I am happy to say that over the course of our stay the guys are taking a lot of pride in looking to get better each and every day not wasting any days, so it’s something we’ve been really happy with.
Are there any players that have really improved over the course of this season?
You know, there’s a lot of them. I don’t think it would be fair of me to single out one or two guys, but we have seen significant improvements from a lot of players. Some guys, you know, maybe at the beginning of the year we questioned where they would fit even into our line-up, and with all the injuries that kind of happened up in Calgary and we had some injuries down here, they were given a greater opportunity to play and play in some more situations and a lot of them took advantage of that time.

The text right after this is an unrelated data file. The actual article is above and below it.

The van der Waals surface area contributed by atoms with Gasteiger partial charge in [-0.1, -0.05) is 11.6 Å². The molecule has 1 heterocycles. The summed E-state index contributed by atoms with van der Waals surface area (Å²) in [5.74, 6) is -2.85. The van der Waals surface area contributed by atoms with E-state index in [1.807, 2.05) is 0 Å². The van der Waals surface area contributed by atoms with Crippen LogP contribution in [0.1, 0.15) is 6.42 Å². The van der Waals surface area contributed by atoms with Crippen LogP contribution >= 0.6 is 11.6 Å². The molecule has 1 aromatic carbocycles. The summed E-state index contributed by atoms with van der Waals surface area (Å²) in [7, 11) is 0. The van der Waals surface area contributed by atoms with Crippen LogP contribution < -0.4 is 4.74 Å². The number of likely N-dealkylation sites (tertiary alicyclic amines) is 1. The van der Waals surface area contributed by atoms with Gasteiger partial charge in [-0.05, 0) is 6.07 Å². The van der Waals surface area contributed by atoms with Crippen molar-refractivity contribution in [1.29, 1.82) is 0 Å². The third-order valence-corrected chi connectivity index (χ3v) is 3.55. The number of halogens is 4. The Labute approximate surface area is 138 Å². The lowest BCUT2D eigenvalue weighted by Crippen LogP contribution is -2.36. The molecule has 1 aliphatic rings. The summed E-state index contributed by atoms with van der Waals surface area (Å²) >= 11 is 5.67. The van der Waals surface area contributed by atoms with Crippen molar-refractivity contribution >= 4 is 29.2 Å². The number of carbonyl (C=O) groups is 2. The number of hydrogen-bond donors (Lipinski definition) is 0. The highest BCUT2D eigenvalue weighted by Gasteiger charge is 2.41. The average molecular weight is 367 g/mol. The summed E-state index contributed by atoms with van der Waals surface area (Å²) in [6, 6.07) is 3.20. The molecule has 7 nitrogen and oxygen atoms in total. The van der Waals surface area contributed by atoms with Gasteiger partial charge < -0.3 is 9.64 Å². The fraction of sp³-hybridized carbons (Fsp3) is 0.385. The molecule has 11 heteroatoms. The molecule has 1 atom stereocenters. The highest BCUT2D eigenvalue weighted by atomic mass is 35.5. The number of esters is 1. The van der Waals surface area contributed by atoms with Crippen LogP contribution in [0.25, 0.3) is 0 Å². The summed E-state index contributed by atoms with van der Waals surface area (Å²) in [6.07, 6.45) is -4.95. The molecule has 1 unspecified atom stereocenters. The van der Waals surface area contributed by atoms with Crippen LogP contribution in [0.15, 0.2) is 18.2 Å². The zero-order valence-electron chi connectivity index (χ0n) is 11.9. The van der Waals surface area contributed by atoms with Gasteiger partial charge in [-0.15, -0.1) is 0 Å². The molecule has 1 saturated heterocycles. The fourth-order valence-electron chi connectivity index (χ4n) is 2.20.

One guy in that boat I would have to say David Wolf. He really took advantage of it and he kind of solidified himself as a player with us and a future player with the Flames.
In previous seasons, players had been sent down to the American League due to performance – such as Sven Baertschi last season. This season, a lot of players pushing to make the Flames roster went down merely because of the numbers game in Calgary. Are they coming down with that confidence from the NHL, given that they’re going back to Adirondack because of guys getting healthy rather than anything negative?
We have seen that with all of the guys that have been sent back. They’ve come back with great attitudes. You know, before I finish answering your question, we have a lot of great young men here in Glens Falls – or Adirondack, if you will – that do come to work every day. When these guys have come back down, I feel like their habits are really good. Calgary has a high expectation in regards to how players play on the ice, how their habits are, what their work ethic’s like, so these guys come down and we’ve done a good job of carrying and maintaining that, and it’s setting a great example for some of our players that are currently with our club right now.
As a new coach in the AHL, how big of a challenge is it balancing a roster of veterans and rookies?